Meningitis, bacterial: Pathogen specific therapy (eg, Enterococcus spp [ampicillin susceptible], Haemophilus influenzae [beta-lactamase negative], Listeria monocytogenes, Neisseria meningitidis [penicillin MIC <0.1 mcg/mL], Streptococcus agalactiae, Streptococcus pneumoniae [penicillin MIC ≤0.06 mcg/mL]): IV: 2 g every 4 hours. Use in combination with gentamicin for susceptible Enterococcus spp; addition of an aminoglycoside may be considered for L. monocytogenes or S. agalactiae (IDSA [Tunkel 2004]; IDSA [Tunkel 2017]).
Mild to moderate infections: Oral: 250 to 500 mg every 6 hours
Osteomyelitis, native vertebral (off-label use): Enterococcus spp (penicillin-susceptible): IV: 12 g continuous infusion every 24 hours or 2 g every 4 hours for 6 weeks; the addition of an aminoglycoside for 4 to 6 weeks is recommended in patients with infective endocarditis (IDSA [Berbari 2015])
Prosthetic joint infection, Enterococcus spp (penicillin-susceptible) (off-label use): IV: 12 g continuous infusion every 24 hours or 2 g every 4 hours for 4 to 6 weeks; consider addition of aminoglycoside (Osmon, 2013).
Prophylaxis in total joint replacement patients undergoing dental procedures which produce bacteremia (off-label use): Note: In general, patients with prosthetic joint implants do not require prophylactic antibiotics prior to dental procedures. In planning an invasive oral procedure, dental consultation with the patient's orthopedic surgeon may be advised to review the risks of infection (Sollecito 2015).
IM, IV: 2 g 1 hour prior to procedure (ADA/AAOS 2003).
Respiratory tract infections:
Oral: 250 mg 4 times daily
IM, IV: 250 to 500 mg every 6 hours
Sepsis: IM, IV: Note: administer doses IV initially; IM may be used later in therapy course: 150 to 200 mg/kg/day divided every 3 to 4 hours (range: 6 to 12 g/day)
Surgical (perioperative) prophylaxis in liver transplantation (off-label use): IV: 2 g within 60 minutes prior to surgery in combination with cefotaxime. Doses may be repeated in 2 hours if procedure is lengthy or if there is excessive blood loss (Bratzler, 2013).
Urinary tract infections (ampicillin-susceptible Enterococcus; off-label use): IV: 1 to 2 g every 4 to 6 hours with or without an aminoglycoside (Heintz 2010)
Refer to adult dosing.
Usual dosage range: Infants, Children, and Adolescents:
Oral: 50 to 100 mg/kg/day divided every 6 hours (maximum: 2 to 4 g/day)
IM, IV: 25 to 200 mg/kg/day divided every 3 to 4 hours (maximum: 12 g/day)
Community-acquired pneumonia (CAP) (IDSA/PIDS 2011): Infants >3 months, Children, and Adolescents: IV: Note: May consider addition of vancomycin or clindamycin to empiric therapy if community-acquired MRSA suspected. In children ≥5 years, a macrolide antibiotic should be added if atypical pneumonia cannot be ruled out. Maximum daily dose of ampicillin: 12 g/day (Red Book [AAP 2012]).
Empiric treatment or S. pneumoniae (moderate to severe; MICs to penicillin ≤2.0 mcg/mL) or H. influenzae (beta-lactamase negative) (preferred): 150 to 200 mg/kg/day divided every 6 hours
Group A Streptococcus (moderate to severe) (preferred): 200 mg/kg/day divided every 6 hours
S. pneumoniae (moderate to severe; MICs to penicillin ≥4.0 mcg/mL) (alternative to ceftriaxone): 300 to 400 mg/kg/day divided every 6 hours
Endocarditis, prophylaxis (off-label use): Note: AHA guidelines (Baltimore 2015) limit the use of prophylactic antibiotics to patients at the highest risk for infective endocarditis (IE) or adverse outcomes (eg, prosthetic heart valves, patients with previous IE, unrepaired cyanotic congenital heart disease, repaired congenital heart disease with prosthetic material or device during first 6 months after procedure, repaired congenital heart disease with residual defects at the site or adjacent to site of prosthetic patch or device, and heart transplant recipients with cardiac valvulopathy):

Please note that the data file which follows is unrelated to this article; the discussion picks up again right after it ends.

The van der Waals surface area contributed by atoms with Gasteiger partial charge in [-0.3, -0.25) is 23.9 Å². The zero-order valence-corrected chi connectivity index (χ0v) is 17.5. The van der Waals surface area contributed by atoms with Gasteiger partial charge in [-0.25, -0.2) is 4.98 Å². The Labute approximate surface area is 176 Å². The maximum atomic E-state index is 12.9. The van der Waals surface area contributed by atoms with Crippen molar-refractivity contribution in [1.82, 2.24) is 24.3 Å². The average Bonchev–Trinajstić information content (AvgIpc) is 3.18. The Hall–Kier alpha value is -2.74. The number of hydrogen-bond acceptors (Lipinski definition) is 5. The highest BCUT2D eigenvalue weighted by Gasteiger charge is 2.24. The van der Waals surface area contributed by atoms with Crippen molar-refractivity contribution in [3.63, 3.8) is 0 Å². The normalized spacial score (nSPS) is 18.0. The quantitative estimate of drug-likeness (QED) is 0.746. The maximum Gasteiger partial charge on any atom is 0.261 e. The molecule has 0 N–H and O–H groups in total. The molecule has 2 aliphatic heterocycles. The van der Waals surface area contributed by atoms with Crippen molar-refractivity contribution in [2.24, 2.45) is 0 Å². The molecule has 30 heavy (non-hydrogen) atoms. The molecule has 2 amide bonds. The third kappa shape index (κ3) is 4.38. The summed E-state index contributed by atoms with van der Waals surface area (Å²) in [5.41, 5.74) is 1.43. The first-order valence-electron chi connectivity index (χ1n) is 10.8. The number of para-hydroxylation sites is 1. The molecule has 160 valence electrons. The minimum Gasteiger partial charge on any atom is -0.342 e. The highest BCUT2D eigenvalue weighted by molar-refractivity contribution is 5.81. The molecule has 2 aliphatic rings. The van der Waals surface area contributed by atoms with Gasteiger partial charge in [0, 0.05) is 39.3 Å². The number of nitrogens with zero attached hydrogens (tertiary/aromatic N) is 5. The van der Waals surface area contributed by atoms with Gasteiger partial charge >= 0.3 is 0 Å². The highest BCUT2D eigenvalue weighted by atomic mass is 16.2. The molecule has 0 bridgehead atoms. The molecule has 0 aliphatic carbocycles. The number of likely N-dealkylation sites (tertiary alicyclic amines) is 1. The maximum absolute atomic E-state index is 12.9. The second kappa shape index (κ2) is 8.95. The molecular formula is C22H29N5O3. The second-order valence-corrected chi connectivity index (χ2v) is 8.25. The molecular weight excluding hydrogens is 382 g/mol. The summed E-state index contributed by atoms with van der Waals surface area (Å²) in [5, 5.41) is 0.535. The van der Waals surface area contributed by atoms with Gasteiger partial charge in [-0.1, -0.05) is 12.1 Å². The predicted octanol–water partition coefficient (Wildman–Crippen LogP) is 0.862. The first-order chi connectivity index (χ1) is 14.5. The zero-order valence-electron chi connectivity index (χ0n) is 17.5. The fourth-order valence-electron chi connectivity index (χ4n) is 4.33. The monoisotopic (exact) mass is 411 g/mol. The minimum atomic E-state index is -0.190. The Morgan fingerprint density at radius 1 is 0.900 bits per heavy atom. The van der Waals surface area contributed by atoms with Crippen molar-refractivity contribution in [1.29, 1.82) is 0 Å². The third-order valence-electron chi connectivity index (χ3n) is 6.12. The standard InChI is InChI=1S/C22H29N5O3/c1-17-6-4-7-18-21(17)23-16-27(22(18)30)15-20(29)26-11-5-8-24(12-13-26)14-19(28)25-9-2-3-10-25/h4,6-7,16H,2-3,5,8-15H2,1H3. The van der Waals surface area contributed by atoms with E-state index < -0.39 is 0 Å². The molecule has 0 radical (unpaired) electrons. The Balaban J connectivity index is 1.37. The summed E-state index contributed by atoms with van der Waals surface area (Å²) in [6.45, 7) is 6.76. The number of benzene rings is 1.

Dental, oral, or respiratory tract procedures (eg, tonsillectomy, adenoidectomy): Infants, Children, and Adolescents: IM, IV: 50 mg/kg within 30 to 60 minutes before procedure; maximum dose: 2,000 mg/dose. IM injections should be avoided in patients who are receiving anticoagulant therapy. In these circumstances, orally administered regimens should be given whenever possible. Intravenously administered antibiotics should be used for patients who are unable to tolerate or absorb oral medications (Wilson 2007).
Endocarditis treatment (off-label): Children and Adolescents: IV: 200 to 300 mg/kg/day divided every 4 to 6 hours; maximum daily dose: 12 g/day; use in combination with other antibiotics for at least 4 weeks; some organisms may require longer duration (AHA [Baltimore 2015])
Genitourinary or gastrointestinal infections:
Infants and Children ≤20 kg: 100 mg/kg/day in divided doses 4 times daily
Children and Adolescents >20 kg: 500 mg 4 times daily
Infants and Children <40 kg: 50 mg/kg/day in divided doses every 6 to 8 hours
Children and Adolescents ≥40 kg: 500 mg every 6 hours
Mild to moderate infections: Infants, Children, and Adolescents:
Oral: 50 to 100 mg/kg/day divided every 6 hours (maximum: 2 to 4 g/day) (Red Book [AAP 2012])
IM, IV: 100 to 150 mg/kg/day divided every 6 hours (maximum: 2 to 4 g/day) (Red Book [AAP 2012])
Respiratory tract infections:
Infants and Children ≤20 kg: 50 mg/kg/day in divided doses 3 to 4 times daily
Children and Adolescents >20 kg: 250 mg 4 times daily
Infants and Children <40 kg: 25 to 50 mg/kg/day in divided doses every 6 to 8 hours
Children and Adolescents ≥40 kg: 250 to 500 mg every 6 hours
Severe infections, meningitis, septicemia:
Infants, Children, and Adolescents: IM, IV: Note: Treatment should be initiated with IV infusion therapy and may be continued with IM injections if preferred. 200 to 400 mg/kg/day in divided doses every 6 hours (maximum: 12 g/day) (Red Book [AAP 2012])
Manufacturer’s labeling: Dosing in the prescribing information may not reflect current clinical practice. 150 to 200 mg/kg/day in divided doses every 3 to 4 hours